‘Glowworm’ Attack Turns Power Light Flickers into Audio

Researchers have found an entirely new attack vector for eavesdropping on Zoom and other virtual meetings.

Virtual meetings are vulnerable to a new, exotic attack called Glowworm, which measures an audio output device’s LED power light changes and converts them to audio reproductions — allowing cyberattackers to listen to sensitive conversations.

As an increasing amount of business is being conducted over platforms like Microsoft Teams, Zoom, Skype and others, the findings present an entirely new attack vector for such electronic communications.

A team of researchers at Ben-Gurion University have published a paper on the Glowworm vector, which is technically known as a Telecommunications Electronics Material Protected from Emanating Spurious Transmissions (TEMPEST) attack — the U.S. National Security Agency designation for unintentional digital signals which can be picked up and used to compromise data security.

Federal agencies are required to protect classified information from TEMPEST attacks.

In this case, the spurious transmission is a nearly imperceptible flicker on a speaker, USB hub, splitters or microcontroller LED power.

“By exploiting imperceptible changes in the intensity of a device’s power indicator LED, which are caused by the changes in the device’s power consumption, Glwowworm is capable of recovering speech,” the team explained in a video accompanying the release of their paper.

“Our experiments show that many products of various manufacturers are vulnerable to the Glowworm attack,” the team explained.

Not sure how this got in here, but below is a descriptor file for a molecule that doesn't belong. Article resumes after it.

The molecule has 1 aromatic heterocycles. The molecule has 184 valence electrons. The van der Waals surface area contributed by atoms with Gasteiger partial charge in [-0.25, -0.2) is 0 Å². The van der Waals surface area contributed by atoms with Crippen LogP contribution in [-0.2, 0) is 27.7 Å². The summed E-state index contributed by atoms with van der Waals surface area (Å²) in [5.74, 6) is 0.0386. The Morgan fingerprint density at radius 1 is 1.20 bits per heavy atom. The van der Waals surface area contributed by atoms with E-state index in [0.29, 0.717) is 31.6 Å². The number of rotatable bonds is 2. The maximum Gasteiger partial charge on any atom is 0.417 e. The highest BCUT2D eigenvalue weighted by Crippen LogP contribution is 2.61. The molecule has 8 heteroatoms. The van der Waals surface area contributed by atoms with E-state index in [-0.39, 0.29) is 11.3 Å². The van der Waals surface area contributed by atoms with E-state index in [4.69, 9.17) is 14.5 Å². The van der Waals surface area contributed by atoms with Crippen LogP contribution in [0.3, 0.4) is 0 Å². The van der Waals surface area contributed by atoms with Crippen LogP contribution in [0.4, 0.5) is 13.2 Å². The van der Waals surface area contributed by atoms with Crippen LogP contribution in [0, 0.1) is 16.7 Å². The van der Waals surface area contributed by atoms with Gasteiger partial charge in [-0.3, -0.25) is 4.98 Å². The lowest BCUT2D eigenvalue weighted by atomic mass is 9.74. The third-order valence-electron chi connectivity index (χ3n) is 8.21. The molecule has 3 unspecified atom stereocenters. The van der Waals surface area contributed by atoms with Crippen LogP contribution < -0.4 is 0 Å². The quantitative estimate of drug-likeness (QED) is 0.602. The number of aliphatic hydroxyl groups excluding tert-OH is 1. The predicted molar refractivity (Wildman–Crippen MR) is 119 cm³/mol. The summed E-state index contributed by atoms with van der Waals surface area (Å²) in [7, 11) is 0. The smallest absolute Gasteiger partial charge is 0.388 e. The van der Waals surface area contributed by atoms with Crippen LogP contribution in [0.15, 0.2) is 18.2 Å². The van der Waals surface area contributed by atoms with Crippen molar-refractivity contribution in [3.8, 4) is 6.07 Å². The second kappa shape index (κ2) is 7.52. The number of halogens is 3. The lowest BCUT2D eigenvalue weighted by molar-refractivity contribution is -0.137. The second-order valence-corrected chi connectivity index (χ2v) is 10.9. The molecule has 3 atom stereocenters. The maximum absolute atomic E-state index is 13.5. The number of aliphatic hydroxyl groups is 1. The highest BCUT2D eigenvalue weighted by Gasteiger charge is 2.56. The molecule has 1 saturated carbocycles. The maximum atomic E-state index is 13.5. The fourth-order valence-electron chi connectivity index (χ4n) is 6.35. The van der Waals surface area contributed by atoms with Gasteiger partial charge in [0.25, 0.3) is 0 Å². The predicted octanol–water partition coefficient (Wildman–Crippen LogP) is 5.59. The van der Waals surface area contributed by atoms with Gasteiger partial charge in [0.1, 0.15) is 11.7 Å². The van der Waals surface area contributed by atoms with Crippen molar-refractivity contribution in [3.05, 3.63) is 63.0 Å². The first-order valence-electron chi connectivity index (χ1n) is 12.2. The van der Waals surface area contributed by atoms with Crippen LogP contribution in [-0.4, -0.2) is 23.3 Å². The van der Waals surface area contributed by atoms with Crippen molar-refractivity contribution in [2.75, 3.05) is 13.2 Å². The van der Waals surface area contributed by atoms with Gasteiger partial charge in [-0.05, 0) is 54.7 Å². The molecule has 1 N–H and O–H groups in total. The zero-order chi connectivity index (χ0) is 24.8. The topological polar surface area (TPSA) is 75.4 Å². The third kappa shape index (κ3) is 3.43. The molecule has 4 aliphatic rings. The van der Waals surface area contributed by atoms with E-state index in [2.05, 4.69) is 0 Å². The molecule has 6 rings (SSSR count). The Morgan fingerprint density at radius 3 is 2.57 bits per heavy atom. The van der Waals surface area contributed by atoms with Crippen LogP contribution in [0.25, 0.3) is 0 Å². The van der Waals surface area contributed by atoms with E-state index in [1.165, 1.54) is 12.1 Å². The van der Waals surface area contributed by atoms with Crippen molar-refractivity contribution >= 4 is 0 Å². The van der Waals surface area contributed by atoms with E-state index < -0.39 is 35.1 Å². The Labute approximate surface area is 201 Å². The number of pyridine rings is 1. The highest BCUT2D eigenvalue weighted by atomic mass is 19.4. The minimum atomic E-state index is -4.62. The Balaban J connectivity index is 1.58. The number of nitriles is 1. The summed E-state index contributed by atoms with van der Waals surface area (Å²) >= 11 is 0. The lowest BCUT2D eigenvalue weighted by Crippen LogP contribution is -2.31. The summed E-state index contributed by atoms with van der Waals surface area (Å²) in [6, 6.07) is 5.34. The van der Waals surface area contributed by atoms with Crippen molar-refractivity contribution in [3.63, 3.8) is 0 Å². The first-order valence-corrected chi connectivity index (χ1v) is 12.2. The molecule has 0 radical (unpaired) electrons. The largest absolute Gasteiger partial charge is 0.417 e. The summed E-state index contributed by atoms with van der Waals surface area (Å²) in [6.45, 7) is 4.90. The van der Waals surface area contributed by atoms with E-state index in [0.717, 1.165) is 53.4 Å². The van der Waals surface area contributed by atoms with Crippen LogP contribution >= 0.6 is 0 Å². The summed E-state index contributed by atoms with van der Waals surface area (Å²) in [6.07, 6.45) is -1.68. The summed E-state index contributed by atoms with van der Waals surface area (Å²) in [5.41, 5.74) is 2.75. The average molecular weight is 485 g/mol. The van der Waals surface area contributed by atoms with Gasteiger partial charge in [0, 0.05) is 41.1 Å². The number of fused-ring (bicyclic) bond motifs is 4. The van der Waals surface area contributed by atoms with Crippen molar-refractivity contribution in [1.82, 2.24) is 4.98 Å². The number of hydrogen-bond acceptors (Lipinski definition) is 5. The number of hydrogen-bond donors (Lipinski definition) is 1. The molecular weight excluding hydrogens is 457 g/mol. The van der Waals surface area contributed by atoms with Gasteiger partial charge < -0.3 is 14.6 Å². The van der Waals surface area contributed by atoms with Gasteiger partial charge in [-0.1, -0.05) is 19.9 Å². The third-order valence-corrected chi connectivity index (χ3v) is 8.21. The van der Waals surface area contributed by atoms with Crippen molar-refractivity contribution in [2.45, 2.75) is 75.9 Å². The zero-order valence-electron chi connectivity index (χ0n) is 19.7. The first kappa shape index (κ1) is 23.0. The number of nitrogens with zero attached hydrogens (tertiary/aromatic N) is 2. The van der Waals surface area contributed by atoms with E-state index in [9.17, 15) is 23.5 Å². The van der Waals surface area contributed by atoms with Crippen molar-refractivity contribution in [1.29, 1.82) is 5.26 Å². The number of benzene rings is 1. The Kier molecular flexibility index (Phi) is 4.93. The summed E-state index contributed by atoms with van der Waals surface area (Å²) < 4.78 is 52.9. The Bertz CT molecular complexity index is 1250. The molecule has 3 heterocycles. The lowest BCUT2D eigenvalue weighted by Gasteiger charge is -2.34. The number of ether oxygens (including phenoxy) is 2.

Glowworm Experiment

The researchers demonstrated how a Glowworm attack might work by pointing a telescope with an electro-optical sensor from 35 meters away at speakers connected to laptop. The sensor was aimed at the speakers’ power-indicator LED and the laptop screen was not visible.

The team was successfully able to capture a statement played on the speakers and translated by Glowworm.

Source: Ben Gurion University.

While most business being conducted over platforms like Skype is far from sensitive enough to attract eavesdroppers armed with telescopes and Glowworm, the finding is a good reminder that manufacturers can’t always be relied upon to consider these types of TEMPEST attacks, despite the government’s best efforts.

“This is a very interesting attack that for the overwhelming number of users has no real risk,” John Bambenek from Netenrich told Threatpost in response to the paper. “That said, for devices and environments where espionage is important, physical security remains key. No visibility from unprotected space should be possible into highly sensitive environments and devices should be designed to be segmented so sensitive information can’t be gleaned because manufacturers were too lazy to put LEDs on a clear line in the box.”

Worried about where the next attack is coming from? We’ve got your back. REGISTER NOW for our upcoming live webinar, How to Think Like a Threat Actor, in partnership with Uptycs. Find out precisely where attackers are targeting you and how to get there first. Join host Becky Bracken and Uptycs researchers Amit Malik and Ashwin Vamshi on Aug. 17 at 11AM EST for this LIVE discussion.

 

 

Suggested articles

Discussion

  • Jen on

    two cent (probably less in bulk) decoupling capacitor, anyone?
  • Dave on

    TEMPEST is NOT an acronym. It does not stand for anything. It is a code word used to designate a program. You you posted is called a "backronym" -- an acronym made up after the fact to fit the letters. Kind of like saying Ford means "Found On Road Dead" or Fiat is "Fix It Again Tony". In fact what you posted is a classic and often cited example of a backronym. See [external link removed].
  • John on

    As mentioned already, TEMPEST is not an abbreviation or acronym.

Leave A Comment

 

This site uses Akismet to reduce spam. Learn how your comment data is processed.

Subscribe to our newsletter, Threatpost Today!

Get the latest breaking news delivered daily to your inbox.